Early crest animals and the insight they provide into the evolutionary origin of craniates

Authors

  • Jun-Yuan Chen

    Corresponding author
    1. LPS of Nanjing Institute of Geology and Paleontology, Institute of Evo/Developmental Biology, and State Key Laboratory of Pharmaceutical Biotechnology, Nanjing University, Nanjing, China
    • LPS of Nanjing Institute of Geology and Paleontology, Institute of Evo/Developmental Biology, and State Key Laboratory of Pharmaceutical Biotechnology, Nanjing University, Nanjing, China
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Abstract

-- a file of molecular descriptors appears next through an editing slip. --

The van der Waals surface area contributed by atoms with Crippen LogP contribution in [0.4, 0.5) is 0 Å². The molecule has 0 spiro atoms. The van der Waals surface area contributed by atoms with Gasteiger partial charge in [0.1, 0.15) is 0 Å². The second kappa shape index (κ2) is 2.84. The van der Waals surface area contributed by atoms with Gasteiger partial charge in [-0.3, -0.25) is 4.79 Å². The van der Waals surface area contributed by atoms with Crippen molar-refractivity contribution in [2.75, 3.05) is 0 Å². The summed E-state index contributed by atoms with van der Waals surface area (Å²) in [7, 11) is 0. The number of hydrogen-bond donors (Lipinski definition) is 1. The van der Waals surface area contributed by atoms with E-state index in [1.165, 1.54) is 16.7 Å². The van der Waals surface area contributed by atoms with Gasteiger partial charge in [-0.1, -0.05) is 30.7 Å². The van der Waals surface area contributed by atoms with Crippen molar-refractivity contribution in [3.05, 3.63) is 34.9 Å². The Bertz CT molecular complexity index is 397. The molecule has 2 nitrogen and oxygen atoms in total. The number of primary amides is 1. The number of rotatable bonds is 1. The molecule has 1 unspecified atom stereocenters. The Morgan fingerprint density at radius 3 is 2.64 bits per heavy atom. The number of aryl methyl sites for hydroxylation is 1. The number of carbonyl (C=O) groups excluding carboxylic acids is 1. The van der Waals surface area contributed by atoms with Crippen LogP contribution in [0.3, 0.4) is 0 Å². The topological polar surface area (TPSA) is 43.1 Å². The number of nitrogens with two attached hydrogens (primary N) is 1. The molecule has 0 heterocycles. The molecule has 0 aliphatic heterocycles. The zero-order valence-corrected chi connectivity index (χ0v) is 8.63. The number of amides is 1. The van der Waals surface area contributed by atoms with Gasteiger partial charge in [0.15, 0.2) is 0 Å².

The Cristozoa (also known as crest animals) are established as representing the animals containing neural crest and its derivatives, constituting all known craniates and their immediate precraniate precursors. The precraniate crest animals all are extinct and preserved only in Early Cambrian strata of Yunnan (southwestern China). Fine anatomical details of Haikouella and the slightly more advanced species Yunnanozoon exhibit many characters unique to vertebrates, but they lack a skull and most other elaborated placodal and neural crest derivations, throwing novel light onto the previously missing history at the very beginning of cristozoan evolution. Comparative study with the cephalochordate amphioxus suggests that precraniate evolution is marked by a series of innovations including: muscular ventilation with gill-bearing and jointed brachial arches, paired head sensorial organs including paired eyes and nostrils, relatively large, slightly differentiated brain, protovertebrae, and some derivatives of neural crest cells. But, they lack ears, a clear telencephalon, and a skull. Furthermore, comparison of the brains of amphioxus and craniates suggests that the tripartite brain with telencephalon was not an older structure but a novelty of the craniates. genesis 46:623–639, 2008. © 2008 Wiley-Liss, Inc.

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